The U.S. State Department approved an $11.25-billion sale last month of four Lockheed Martin “Multi-Mission Surface Combatants,” or MMSCs, for the Royal Saudi Navy. While the announcement is only for a “possible” purchase, the deal is likely to move forward given Saudi Arabia’s need to update its aging Persian Gulf fleet. The sale comes as the region faces growing uncertainty as result of the Iran nuclear deal and a decreasing American naval presence. These ships will be equipped to meet these challenges – but not the growing threat of Iran’s ballistic missiles.

The MMSCs are fast frigate-sized warships based on Lockheed’s Freedom-class littoral combat ship (LCS), currently in service with the U.S. Navy (USN). But unlike the troubled LCS concept – which has received criticism for being too lightly armed to survive a high-end conflict – the MMSCs will be better armed to combat a variety of high- and low-end threats. The Saudi ships will even feature greater air-defense capability than the USN’s replacement for the LCS.

The MMSCs’ armament includes Harpoon anti-ship missiles, Mk41 Vertical Launch Systems (VLSs) for anti-air Evolved Sea Sparrow Missiles (ESSM), a 76 mm gun (as opposed to the smaller 57 mm gun on the LCS), SeaRAM Close-In Weapon System (CIWS), Mk32 torpedo tubes, ten .50-caliber machine guns and a 20 mm Narwhal remotely operated gun system. It will use the same TRS-4D radar, COMBATSS-21 combat-management system, and WBR-2000 electronic warfare system of the American LCSs, as well as carrying at least one MH-60R Seahawk helicopter – which the Saudis requested in May. These systems combine to make the ship an advanced and lethal platform capable of handling just about any threat Iran or terrorist groups could pose.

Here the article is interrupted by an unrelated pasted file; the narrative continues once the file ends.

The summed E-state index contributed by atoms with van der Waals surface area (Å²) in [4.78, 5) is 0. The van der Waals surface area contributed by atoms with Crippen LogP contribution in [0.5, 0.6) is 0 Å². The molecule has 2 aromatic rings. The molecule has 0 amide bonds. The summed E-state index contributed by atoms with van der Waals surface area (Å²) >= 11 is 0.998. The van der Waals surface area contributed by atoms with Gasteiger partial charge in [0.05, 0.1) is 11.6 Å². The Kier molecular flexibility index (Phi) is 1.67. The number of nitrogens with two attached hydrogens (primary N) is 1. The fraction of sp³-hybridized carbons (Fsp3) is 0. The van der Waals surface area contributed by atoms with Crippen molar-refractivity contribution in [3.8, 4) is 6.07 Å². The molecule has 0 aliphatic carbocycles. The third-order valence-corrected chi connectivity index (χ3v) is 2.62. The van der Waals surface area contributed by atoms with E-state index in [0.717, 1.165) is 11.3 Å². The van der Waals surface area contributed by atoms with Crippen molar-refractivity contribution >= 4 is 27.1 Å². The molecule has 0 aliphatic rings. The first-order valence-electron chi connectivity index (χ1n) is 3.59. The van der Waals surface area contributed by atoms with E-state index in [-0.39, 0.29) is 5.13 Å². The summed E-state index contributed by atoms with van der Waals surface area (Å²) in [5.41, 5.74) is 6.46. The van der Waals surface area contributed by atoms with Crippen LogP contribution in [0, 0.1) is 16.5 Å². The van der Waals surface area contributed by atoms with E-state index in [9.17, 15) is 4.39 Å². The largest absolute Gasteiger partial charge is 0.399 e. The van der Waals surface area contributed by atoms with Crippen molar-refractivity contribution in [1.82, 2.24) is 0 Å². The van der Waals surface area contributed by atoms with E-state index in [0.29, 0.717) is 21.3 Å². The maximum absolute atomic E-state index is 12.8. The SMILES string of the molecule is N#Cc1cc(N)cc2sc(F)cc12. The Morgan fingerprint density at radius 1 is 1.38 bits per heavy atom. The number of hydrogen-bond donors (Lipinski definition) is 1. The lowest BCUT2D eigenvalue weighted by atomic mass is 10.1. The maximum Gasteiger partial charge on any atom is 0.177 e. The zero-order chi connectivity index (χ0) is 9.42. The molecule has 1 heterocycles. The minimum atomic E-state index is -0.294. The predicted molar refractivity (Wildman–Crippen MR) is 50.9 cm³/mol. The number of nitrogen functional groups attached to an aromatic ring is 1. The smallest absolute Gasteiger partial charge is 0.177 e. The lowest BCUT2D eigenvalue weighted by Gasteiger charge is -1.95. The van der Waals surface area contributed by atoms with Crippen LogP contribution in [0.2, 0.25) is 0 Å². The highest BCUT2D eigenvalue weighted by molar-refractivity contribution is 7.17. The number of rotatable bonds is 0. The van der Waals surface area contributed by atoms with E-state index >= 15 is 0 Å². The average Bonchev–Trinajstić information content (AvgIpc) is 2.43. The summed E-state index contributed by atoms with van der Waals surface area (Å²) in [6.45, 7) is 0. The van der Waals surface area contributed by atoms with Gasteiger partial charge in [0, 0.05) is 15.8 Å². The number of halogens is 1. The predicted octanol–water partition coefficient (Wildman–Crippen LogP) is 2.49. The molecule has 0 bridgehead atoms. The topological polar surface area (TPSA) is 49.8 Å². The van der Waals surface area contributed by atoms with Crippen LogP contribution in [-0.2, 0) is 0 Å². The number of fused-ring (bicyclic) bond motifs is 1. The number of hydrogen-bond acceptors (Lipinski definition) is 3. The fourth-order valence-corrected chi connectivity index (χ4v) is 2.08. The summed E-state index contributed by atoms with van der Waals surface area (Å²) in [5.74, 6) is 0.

Tehran’s military, after all, is decades and billions of dollars behind its Gulf rivals. Most of its air fleet consists of unflyable aircraft from the 1970s, while its navy relies on an asymmetric strategy that cannot survive a prolonged fight. However, Iran’s ballistic missile arsenal presents a real challenge.

The Islamic Republic has invested heavily in the development of multiple ballistic missile systems, including an anti-ship variant called the Khalij Fars (“Persian Gulf”). The Khalij Fars is based off of Iran’s Fateh-110, and allegedly can strike targets 300 kilometers away with a 650-kilogram payload. The Iranians also claim its guidance system is so advanced that it can strike within 8.5 meters of its intended target. While it is unknown whether Iranian claims regarding their missiles’ performance are accurate (after all, they have never seen use in combat), Gulf states and the U.S. should nevertheless be prepared for the possibility.

The MMSCs, however, are not properly equipped to defend against ballistic missiles. The ESSM missiles with which they will be armed are designed to shoot down hostile aircraft and cruise missiles (and strike some surface targets), but not ballistic missiles. The MMSC’s TRS-4D radar is also not suited for detecting and tracking ballistic missiles. These shortfalls will leave Saudi warships, oil infrastructure, and tankers vulnerable to potential attacks from Iranian anti-ship ballistic missiles.